In this post, I show you how to use AWS Glue to extract data from a account object and save it to Amazon S3. You then use Amazon Athena to generate a report by joining the account object data from with the orders data from a separate order management system.

Preparing your data

I signed up for a free account, which comes with a handful of sample records populated with many of the objects. You can use your organization’s development account and pull data from multiple objects at the same time by modifying the SOQL query in your AWS Glue code. To demonstrate extracting data from these objects, only use the Account object to keep the query simple.

To demonstrate joining data with data from another system using Amazon Athena, you create a sample data file showing orders coming from an order management system.

Setting up an AWS Glue job

Use the open source springml library to connect Apache Spark with The library comes with plenty of handy features that allow you to read, write, and update objects using the Apache Spark framework.

You can compile the jars from the springml GitHub repo or download with dependencies from the Maven repo. Upload these JAR files to your S3 bucket and make a note of the full path for each.


In the AWS Management Console, choose AWS Glue in the Region where you want to run the service. Choose Jobs, Add Job. Follow the wizard by filling in the necessary details.

Under the Security configuration, script libraries, and job parameters (optional) section, for Dependent jars path, list the paths for the four JAR files listed previously, separated by commas.

For this job, I allocated Maximum capacity as “2.” This field defines the number of AWS Glue data processing units (DPUs) that the system can allocate when this job runs. A DPU is a relative measure of processing power that consists of four vCPUs of compute capacity and 16 GB of memory. When you specify an Apache Spark ETL job, you can allocate 2–100 DPUs. The default is 10 DPUs.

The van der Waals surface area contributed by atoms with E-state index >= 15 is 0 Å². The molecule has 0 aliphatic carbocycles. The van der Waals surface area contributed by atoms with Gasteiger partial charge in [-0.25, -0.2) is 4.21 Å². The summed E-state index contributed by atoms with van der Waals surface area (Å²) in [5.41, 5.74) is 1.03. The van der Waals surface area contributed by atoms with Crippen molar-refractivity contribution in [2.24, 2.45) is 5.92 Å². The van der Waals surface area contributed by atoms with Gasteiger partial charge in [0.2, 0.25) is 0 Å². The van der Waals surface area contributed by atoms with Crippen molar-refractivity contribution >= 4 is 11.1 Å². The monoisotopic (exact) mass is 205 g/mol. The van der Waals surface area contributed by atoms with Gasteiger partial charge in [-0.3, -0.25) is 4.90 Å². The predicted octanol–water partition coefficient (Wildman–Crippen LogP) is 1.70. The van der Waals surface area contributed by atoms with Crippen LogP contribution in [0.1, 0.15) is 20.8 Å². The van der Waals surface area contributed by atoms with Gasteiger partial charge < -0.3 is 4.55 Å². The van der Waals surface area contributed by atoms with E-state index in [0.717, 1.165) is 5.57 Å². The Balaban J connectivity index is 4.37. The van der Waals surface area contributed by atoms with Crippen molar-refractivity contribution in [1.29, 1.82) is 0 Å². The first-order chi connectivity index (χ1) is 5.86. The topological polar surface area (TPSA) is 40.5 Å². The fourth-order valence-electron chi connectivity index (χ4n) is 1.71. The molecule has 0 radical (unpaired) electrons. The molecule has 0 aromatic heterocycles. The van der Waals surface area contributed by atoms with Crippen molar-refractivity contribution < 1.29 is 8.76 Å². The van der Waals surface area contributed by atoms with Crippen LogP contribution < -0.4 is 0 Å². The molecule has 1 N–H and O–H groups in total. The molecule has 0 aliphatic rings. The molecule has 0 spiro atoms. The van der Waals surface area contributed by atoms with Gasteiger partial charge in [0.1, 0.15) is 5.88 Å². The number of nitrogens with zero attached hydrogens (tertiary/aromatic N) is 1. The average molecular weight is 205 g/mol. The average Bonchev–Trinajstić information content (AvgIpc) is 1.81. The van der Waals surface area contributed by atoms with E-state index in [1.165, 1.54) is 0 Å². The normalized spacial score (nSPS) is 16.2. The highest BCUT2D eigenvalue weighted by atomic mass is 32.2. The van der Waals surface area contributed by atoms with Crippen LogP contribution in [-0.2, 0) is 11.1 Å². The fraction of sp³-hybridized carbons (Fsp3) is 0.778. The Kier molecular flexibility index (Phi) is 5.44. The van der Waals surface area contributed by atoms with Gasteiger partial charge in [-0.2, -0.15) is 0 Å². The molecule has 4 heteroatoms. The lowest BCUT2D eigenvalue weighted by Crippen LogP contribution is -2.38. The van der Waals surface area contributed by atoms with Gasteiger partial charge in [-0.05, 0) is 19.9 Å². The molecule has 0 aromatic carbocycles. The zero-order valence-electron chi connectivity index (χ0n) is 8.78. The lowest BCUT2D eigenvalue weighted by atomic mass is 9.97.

Execute the AWS Glue job to extract data from the object

The following Scala code extracts a few fields from the Account object in and writes them as a table to S3 in Apache Parquet file format.

import{DynamicFrame, GlueContext}  
import org.apache.spark.SparkContext  
import scala.collection.JavaConverters.mapAsJavaMapConverter  
object SfdcExtractData {  
  def main(sysArgs: Array[String]) {  
    val sparkContext: SparkContext = new SparkContext()  
    val glueContext: GlueContext = new GlueContext(sparkContext)  
    val sparkSession = glueContext.getSparkSession  
    val args = GlueArgParser.getResolvedOptions(sysArgs, Seq("JOB_NAME").toArray)  
    Job.init(args("JOB_NAME"), glueContext, args.asJava)  
    val soql = "select name, accountnumber, industry, type, billingaddress, sic from account"  
    val df ="com.springml.spark.salesforce").option("soql",soql).option("username", "username").option("password","password+securitytoken").load()
    val datasource0 = DynamicFrame(df, glueContext).withName("datasource0").withTransformationContext("datasource0")  
    val datasink1 = glueContext.getSinkWithFormat(connectionType = "s3", options = JsonOptions(Map("path" -> "s3://replace-with-your-s3-bucket/sfdc-output", "partitionKeys" -> Seq("Industry"))), format = "parquet", transformationContext = "datasink1").writeDynamicFrame(datasource0)  

This code relies on a few key components:

val df ="com.springml.spark.salesforce").option("soql",soql).option("username", "username").option("password","password+securitytoken").load()